5. And by way of news to round things off, England deciding, it says here, to stick with the squad that won them the second Test (That, incidentally, is the good bit about winning -- a defeat at Edgbaston would have meant, among other things, the rapid exit of Ian Bell and a mounting chorus of questions about the form of Andy Strauss and, more importantly, Michael Vaughan).Those questions, to my mind, have been deferred by Edgbaston -- but by no means answered.
More Ashes stories, from more papers, anon.

6 Comments:

  • i do not know where these discussions would belong.. but couple of issues the icc needs to address to save them from becoming a laughing stock...
    1. Zim's loss today. Is it not time for 2 divisions in test cricket now.. may be we can add some other sides "India A,Austalia A" to Zim, BD, current WI, etc and create a new level of game called Division 2 tests/ODIs .. so that the W/L records and batting/bowling stats can be separately tracked!
    2. The mess in US cricket (see today's cricinfo). Why doesnt someone just "beat some sense into these morons' heads".
    Thoughts?
    Sorry, the comment is off-topic but i think an important discussion to have

    By Blogger losing now, at 14:45  

  • I feel Bell should've been out, dunno if Eng have any backup (in form) ? Collingwood is not enough of a bat alone. Anyway Eng selectors really 'saved' from making a decision, and to me thats what they always appear to be...i.e. saving their back (just like Indian selectors uesd to). Just because a problem did not result in a loss doesnt mean it aint a problem !...ahh well...

    By Blogger worma, at 14:57  

  • worma
    Eng did not change the side when they lost the first test..why would and should they change the side now. Agreed, they have issues, but so does Aus. Aus are playing only two bowlers and if Warne has a bad day, then Eng can really make merry. The whole Eng philosophy is built on continutiy and backing proven performers. Now, Bell is not a proven performer yet and so is'nt Strauss, but it's only prudent at this time to play with an unchanged squad.

    By Blogger rahul, at 15:08  

  • Rahul...I believe making amends should be independent of victory. A normal logical selectors would have looked at the mistakes that they are facing, and thought ok, got away with it in this test, but lets solve it before it bites. And back-saving selectors like Eng say well we won, so no-one would blame us for persisting with the 'winning side'..and is convenient for us rather than making some tough decisions.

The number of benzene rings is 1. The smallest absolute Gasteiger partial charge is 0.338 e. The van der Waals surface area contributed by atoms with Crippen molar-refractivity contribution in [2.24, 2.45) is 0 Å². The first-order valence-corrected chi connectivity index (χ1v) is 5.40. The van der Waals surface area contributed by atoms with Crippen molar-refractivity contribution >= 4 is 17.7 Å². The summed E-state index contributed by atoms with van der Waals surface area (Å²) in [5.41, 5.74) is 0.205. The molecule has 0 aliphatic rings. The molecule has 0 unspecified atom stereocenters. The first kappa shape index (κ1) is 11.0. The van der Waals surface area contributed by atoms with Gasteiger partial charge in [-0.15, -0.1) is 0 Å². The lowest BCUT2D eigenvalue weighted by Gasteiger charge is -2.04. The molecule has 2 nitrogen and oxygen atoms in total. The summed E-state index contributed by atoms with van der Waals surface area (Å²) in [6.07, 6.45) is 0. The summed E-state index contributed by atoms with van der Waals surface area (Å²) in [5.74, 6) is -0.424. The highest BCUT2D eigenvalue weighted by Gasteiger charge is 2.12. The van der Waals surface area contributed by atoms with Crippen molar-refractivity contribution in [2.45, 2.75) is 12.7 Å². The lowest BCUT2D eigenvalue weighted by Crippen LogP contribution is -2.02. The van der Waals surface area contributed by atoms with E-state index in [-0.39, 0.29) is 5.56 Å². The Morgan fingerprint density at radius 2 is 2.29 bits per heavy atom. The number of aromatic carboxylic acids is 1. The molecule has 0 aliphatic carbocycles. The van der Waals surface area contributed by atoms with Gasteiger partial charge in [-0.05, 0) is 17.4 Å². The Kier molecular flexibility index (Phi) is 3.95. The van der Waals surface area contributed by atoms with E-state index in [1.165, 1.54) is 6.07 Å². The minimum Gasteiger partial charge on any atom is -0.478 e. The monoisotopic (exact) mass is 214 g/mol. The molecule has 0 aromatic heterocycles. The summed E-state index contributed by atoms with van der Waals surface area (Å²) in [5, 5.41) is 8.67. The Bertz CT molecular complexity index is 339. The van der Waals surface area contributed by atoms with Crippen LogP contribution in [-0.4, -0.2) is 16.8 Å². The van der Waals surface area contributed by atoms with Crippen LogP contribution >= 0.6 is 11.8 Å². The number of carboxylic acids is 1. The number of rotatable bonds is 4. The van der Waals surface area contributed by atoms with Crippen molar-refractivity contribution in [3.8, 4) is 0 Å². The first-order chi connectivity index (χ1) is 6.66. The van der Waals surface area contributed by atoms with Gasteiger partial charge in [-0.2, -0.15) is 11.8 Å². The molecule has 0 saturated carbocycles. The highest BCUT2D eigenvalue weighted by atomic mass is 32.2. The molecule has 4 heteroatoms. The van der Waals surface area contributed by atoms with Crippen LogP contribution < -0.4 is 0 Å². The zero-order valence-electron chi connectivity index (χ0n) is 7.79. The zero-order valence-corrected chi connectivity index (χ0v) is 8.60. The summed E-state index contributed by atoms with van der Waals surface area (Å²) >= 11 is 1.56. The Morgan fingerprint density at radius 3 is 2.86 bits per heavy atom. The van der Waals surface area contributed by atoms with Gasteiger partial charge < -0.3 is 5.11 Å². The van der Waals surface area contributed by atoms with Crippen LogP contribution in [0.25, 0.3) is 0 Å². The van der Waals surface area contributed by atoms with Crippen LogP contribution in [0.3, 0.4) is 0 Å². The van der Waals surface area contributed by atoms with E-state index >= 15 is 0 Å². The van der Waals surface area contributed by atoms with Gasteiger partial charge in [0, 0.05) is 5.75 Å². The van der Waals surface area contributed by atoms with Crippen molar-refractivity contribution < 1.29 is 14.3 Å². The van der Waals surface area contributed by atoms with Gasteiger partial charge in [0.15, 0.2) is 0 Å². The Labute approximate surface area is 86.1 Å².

How convenient to say its a team victory....half the team acted foolishly...but still u can think of persisting with vaughan..because he has proven he can do better (which he may not, so he should be watched too)...but what about Bell ? hasn't done anything, and has nothing in the past too hold for him. But as I said, it may be because of less alternatives available. Tought choices, thats what.

    Ofcourse Aus has its own problems, but they are going by best possible options from available stock, and their team sits well in the above logic. Eng doesnt.

    I can understand backing Strauss...someone who's made runs against so many international attacks can do it against Aus too...esp a weakened Aus.

    Btw, good point about Warne having an off day. Be great to see...although Old Trafford is spin friendly it seems.

    By Blogger worma, at 15:19  

  • Worma
    Aus are guilty of the same. How long have they been carrying Hayden now? Does Gillespie deserver a place in the side on current form? Is there a chance Gillespie is going to improve now, considering his age and loss of pace and all the injuries he has sustained over the last 10 years or so. Can Kasprowicz be effective, if Mcgrath and Warne are not in the team. Clarke is not yet an established product and from the looks and sounds of it, seems to be stuggling against genuine seam, swing, and pace. If Pietersen had caught him at 21 in the first test, Clarke would be cooling his heels. There's no Thorpe who can come in with his 100 test experience, the replacement for Bell would be another greenhorn who may or not have it in him. Same for Strauss. And considering they have been winning with this team over the past 2 years, this is not the time to be chopping players.

    By Blogger rahul, at 16:02  

  • Actally Ian Bell got a good ball in the first innings and in the second innings he was looking fine until he got that bad decision. I would stick with him. Collingwood is unlkely to play at Old Trafford where there is enough spin for the Australians to consider playing Macgill with Warne.

    Joyce and Key are options that England have in their batting line-up. The real problem is the Michael Vaughan at the moment. He needs to spend a couple of hours in the middle, get something going. I find it curious that two of the sides batting stalwarts have underperformed - Strauss and Vaughan (complete failure with the bat), yet they have given the Aussies a good fight so far.

    By Blogger Jiet, at 17:28  

Post a Comment

<< Home